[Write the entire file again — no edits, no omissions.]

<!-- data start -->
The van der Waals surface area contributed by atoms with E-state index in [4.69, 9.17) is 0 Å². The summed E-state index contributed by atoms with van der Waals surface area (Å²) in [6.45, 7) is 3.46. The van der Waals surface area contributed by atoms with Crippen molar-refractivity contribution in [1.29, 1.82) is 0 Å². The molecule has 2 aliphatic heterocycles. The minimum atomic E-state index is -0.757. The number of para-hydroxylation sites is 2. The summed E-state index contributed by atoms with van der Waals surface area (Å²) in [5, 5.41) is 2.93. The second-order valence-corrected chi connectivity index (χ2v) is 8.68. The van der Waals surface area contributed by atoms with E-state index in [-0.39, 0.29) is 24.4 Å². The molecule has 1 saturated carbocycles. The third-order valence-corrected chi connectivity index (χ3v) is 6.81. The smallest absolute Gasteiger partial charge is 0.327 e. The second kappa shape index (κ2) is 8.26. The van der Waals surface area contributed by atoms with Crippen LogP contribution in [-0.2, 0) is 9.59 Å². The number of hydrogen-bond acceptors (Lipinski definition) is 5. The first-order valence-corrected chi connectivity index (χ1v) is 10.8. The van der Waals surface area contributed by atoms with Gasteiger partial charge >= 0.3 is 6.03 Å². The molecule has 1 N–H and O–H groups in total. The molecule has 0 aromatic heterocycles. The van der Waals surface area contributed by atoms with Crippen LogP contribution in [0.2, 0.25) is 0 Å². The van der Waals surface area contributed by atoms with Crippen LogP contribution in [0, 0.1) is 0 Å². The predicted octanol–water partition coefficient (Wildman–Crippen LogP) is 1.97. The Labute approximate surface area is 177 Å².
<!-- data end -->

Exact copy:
The van der Waals surface area contributed by atoms with E-state index in [4.69, 9.17) is 0 Å². The summed E-state index contributed by atoms with van der Waals surface area (Å²) in [6.45, 7) is 3.46. The van der Waals surface area contributed by atoms with Crippen molar-refractivity contribution in [1.29, 1.82) is 0 Å². The molecule has 2 aliphatic heterocycles. The minimum atomic E-state index is -0.757. The number of para-hydroxylation sites is 2. The summed E-state index contributed by atoms with van der Waals surface area (Å²) in [5, 5.41) is 2.93. The second-order valence-corrected chi connectivity index (χ2v) is 8.68. The van der Waals surface area contributed by atoms with E-state index in [-0.39, 0.29) is 24.4 Å². The molecule has 1 saturated carbocycles. The third-order valence-corrected chi connectivity index (χ3v) is 6.81. The smallest absolute Gasteiger partial charge is 0.327 e. The second kappa shape index (κ2) is 8.26. The van der Waals surface area contributed by atoms with Crippen LogP contribution in [-0.2, 0) is 9.59 Å². The number of hydrogen-bond acceptors (Lipinski definition) is 5. The first-order valence-corrected chi connectivity index (χ1v) is 10.8. The van der Waals surface area contributed by atoms with Gasteiger partial charge >= 0.3 is 6.03 Å². The molecule has 1 N–H and O–H groups in total. The molecule has 0 aromatic heterocycles. The van der Waals surface area contributed by atoms with Crippen LogP contribution in [0.2, 0.25) is 0 Å². The van der Waals surface area contributed by atoms with Crippen LogP contribution in [0, 0.1) is 0 Å². The predicted octanol–water partition coefficient (Wildman–Crippen LogP) is 1.97. The Labute approximate surface area is 177 Å².